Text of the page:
Sunday morning found us on the highway south, headed to the Xilitla municipality. This part of San Luis Potosí was very near the state line of Querétaro, but we did not go that far south. Instead we headed up into the green mountains, and forsaking the paved highway the van slowly crawled along the rocky roads along the slopes. I refrain from saying “dirt roads” because this would be misleading–the roads were paved with quite large rocks, making any speed whatsoever in a vehicle quite difficult. As we saw various people crossing the road as they took the footpaths through the hills, I could not help but envy them. How much I wished I could be out on the trails, taking a faster pace but also being able to enjoy God’s creation up close. But I was confined to the van, so I was content.
These mountains are not as rugged as those of central Mexico, and are probably not as high due to their close proximity to the ocean. They reminded me much of the Appalachians, since they were all green and covered with foliage. Beneath this outer covering, however, they are solid rock. As we followed the meandering road, mist overhung the mountains and we were soon in the clouds. Across the valley we were able to see the town of Xilitla–the chief city of that region–and all along the way the scenery was beautiful. There were numerous cattle grazing on the mountainsides, and as I watched the verdant landscape with occasional stone fences and steps, I could almost fancy myself in Ireland or Scotland.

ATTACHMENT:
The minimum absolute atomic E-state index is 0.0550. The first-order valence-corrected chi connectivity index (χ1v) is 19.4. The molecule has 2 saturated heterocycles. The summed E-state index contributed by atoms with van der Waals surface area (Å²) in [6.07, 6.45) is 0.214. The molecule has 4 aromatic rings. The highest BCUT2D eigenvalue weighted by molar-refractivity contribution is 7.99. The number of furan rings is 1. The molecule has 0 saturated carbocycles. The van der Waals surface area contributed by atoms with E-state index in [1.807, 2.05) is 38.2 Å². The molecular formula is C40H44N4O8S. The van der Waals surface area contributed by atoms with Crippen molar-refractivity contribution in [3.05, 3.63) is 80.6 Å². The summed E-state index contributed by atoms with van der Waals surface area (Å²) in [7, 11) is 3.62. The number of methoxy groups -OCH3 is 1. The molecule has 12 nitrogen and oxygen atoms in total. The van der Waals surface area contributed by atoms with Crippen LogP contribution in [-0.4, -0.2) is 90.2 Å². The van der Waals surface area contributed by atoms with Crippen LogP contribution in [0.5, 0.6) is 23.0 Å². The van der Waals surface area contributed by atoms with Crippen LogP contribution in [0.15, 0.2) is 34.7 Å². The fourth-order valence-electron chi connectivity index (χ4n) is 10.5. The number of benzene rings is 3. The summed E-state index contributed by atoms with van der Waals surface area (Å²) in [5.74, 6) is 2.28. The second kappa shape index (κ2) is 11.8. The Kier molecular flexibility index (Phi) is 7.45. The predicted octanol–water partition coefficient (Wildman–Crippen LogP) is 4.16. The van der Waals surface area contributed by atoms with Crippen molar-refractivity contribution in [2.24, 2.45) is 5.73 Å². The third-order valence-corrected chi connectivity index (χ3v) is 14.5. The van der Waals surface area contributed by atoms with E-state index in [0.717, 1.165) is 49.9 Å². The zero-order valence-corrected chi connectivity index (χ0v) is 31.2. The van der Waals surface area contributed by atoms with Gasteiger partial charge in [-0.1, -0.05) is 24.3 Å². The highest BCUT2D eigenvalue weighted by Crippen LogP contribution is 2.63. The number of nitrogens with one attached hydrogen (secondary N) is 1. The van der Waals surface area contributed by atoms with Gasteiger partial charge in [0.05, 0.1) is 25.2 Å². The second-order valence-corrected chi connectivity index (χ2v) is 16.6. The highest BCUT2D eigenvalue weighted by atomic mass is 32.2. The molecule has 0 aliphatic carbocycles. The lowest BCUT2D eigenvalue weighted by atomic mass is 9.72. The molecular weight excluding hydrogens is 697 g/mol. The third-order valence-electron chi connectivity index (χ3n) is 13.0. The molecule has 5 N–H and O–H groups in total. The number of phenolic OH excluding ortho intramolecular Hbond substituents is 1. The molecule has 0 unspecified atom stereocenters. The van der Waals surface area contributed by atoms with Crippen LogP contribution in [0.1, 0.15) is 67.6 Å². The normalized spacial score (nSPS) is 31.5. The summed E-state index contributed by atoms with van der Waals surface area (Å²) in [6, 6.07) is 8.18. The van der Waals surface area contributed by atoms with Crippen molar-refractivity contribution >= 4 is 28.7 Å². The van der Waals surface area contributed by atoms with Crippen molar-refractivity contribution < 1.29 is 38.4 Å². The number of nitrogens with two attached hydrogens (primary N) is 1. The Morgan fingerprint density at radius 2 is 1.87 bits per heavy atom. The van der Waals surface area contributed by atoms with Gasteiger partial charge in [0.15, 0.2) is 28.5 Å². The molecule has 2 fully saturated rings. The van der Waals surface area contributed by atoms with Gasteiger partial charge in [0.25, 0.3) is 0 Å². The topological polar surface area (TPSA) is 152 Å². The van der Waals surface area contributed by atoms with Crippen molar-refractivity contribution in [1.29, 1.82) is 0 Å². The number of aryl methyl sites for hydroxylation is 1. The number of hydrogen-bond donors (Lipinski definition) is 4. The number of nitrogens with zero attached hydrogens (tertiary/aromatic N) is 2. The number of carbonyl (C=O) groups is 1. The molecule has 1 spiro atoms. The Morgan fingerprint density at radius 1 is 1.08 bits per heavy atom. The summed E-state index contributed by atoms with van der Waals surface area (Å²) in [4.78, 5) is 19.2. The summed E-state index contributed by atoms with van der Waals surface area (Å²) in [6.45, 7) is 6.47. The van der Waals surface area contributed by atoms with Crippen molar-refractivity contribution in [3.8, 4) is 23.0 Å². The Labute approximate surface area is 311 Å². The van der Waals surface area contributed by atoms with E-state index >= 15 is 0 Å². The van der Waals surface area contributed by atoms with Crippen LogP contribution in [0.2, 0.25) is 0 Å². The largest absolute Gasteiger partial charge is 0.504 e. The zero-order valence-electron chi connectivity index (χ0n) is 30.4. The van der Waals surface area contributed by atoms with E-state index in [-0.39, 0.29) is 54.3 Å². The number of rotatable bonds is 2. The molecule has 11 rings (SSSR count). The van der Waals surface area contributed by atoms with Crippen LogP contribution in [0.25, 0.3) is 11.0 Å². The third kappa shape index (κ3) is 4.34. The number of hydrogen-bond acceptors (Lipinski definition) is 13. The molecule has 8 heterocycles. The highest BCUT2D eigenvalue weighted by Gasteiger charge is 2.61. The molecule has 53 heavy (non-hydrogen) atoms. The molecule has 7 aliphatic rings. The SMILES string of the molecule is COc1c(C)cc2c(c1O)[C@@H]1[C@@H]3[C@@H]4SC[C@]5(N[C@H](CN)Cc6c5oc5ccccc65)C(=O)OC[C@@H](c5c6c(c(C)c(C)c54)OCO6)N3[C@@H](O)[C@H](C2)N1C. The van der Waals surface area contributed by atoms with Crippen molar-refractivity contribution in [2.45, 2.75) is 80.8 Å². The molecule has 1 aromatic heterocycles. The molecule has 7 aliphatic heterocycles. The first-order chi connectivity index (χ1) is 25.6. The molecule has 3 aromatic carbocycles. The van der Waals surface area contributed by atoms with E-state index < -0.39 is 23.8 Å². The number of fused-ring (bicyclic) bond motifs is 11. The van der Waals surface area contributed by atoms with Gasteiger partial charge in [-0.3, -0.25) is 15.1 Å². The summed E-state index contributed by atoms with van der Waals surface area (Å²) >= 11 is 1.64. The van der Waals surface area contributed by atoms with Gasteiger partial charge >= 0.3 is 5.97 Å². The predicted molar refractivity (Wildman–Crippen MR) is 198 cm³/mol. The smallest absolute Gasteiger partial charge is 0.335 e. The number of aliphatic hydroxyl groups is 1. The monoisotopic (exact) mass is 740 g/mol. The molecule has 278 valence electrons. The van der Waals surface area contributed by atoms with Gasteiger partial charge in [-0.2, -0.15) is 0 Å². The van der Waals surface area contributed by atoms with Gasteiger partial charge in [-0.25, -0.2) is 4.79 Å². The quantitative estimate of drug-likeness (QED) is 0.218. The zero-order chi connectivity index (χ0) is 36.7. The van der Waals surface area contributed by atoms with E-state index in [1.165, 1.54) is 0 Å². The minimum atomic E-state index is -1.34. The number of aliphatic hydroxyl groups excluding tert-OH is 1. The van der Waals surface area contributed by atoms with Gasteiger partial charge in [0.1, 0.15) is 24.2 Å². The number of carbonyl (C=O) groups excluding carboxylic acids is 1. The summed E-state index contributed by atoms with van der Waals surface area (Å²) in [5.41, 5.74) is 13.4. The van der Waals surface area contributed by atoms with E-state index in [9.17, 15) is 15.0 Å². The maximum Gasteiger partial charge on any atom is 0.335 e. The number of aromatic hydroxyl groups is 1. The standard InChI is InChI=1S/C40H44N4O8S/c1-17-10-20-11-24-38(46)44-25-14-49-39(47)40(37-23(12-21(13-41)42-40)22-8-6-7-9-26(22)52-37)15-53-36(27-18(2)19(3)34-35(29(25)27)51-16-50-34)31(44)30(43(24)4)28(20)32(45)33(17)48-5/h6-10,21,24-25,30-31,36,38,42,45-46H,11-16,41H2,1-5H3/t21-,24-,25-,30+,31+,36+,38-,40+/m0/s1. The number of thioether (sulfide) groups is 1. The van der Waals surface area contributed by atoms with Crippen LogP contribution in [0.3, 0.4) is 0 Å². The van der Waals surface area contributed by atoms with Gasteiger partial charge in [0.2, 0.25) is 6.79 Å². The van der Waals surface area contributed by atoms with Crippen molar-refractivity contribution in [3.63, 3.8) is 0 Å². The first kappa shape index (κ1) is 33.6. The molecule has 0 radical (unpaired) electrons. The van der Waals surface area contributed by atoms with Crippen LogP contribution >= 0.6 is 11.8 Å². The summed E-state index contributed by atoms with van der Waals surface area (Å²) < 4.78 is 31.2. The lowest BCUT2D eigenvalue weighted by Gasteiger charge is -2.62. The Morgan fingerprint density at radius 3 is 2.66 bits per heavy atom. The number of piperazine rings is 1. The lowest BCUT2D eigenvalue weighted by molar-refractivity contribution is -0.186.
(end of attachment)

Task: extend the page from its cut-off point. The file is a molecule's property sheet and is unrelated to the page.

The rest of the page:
At long last we turned off the road and came up to a concrete building painted turquoise on the front. As I read the words Iglesia de Cristo on the front, I knew we had arrived. We were running behind schedule, but since Mexicans are wont to do this as well, I’m sure no one minded waiting on us. Quite a few people came out to greet us, even with a holy kiss. Though this may seem odd, it is the custom of some, and it is certainly Biblical. Read More